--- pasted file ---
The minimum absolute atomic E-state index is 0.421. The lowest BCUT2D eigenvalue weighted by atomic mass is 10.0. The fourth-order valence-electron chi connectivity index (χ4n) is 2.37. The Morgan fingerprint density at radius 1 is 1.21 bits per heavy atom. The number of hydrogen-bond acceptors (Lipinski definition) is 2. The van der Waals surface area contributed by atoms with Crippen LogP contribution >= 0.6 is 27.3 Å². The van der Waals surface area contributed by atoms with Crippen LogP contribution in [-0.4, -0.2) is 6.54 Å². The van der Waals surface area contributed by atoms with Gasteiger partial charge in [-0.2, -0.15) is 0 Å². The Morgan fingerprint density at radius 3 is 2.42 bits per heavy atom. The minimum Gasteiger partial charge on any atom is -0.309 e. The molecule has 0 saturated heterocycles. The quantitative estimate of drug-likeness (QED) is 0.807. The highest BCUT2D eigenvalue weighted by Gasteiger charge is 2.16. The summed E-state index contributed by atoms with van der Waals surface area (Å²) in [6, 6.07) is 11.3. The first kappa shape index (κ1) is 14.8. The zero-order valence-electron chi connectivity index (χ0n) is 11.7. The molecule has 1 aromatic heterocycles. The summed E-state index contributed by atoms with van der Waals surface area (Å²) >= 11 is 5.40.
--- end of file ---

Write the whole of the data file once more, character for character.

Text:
The minimum absolute atomic E-state index is 0.421. The lowest BCUT2D eigenvalue weighted by atomic mass is 10.0. The fourth-order valence-electron chi connectivity index (χ4n) is 2.37. The Morgan fingerprint density at radius 1 is 1.21 bits per heavy atom. The number of hydrogen-bond acceptors (Lipinski definition) is 2. The van der Waals surface area contributed by atoms with Crippen LogP contribution >= 0.6 is 27.3 Å². The van der Waals surface area contributed by atoms with Crippen LogP contribution in [-0.4, -0.2) is 6.54 Å². The van der Waals surface area contributed by atoms with Gasteiger partial charge in [-0.2, -0.15) is 0 Å². The Morgan fingerprint density at radius 3 is 2.42 bits per heavy atom. The minimum Gasteiger partial charge on any atom is -0.309 e. The molecule has 0 saturated heterocycles. The quantitative estimate of drug-likeness (QED) is 0.807. The highest BCUT2D eigenvalue weighted by Gasteiger charge is 2.16. The summed E-state index contributed by atoms with van der Waals surface area (Å²) in [6, 6.07) is 11.3. The first kappa shape index (κ1) is 14.8. The zero-order valence-electron chi connectivity index (χ0n) is 11.7. The molecule has 1 aromatic heterocycles. The summed E-state index contributed by atoms with van der Waals surface area (Å²) >= 11 is 5.40.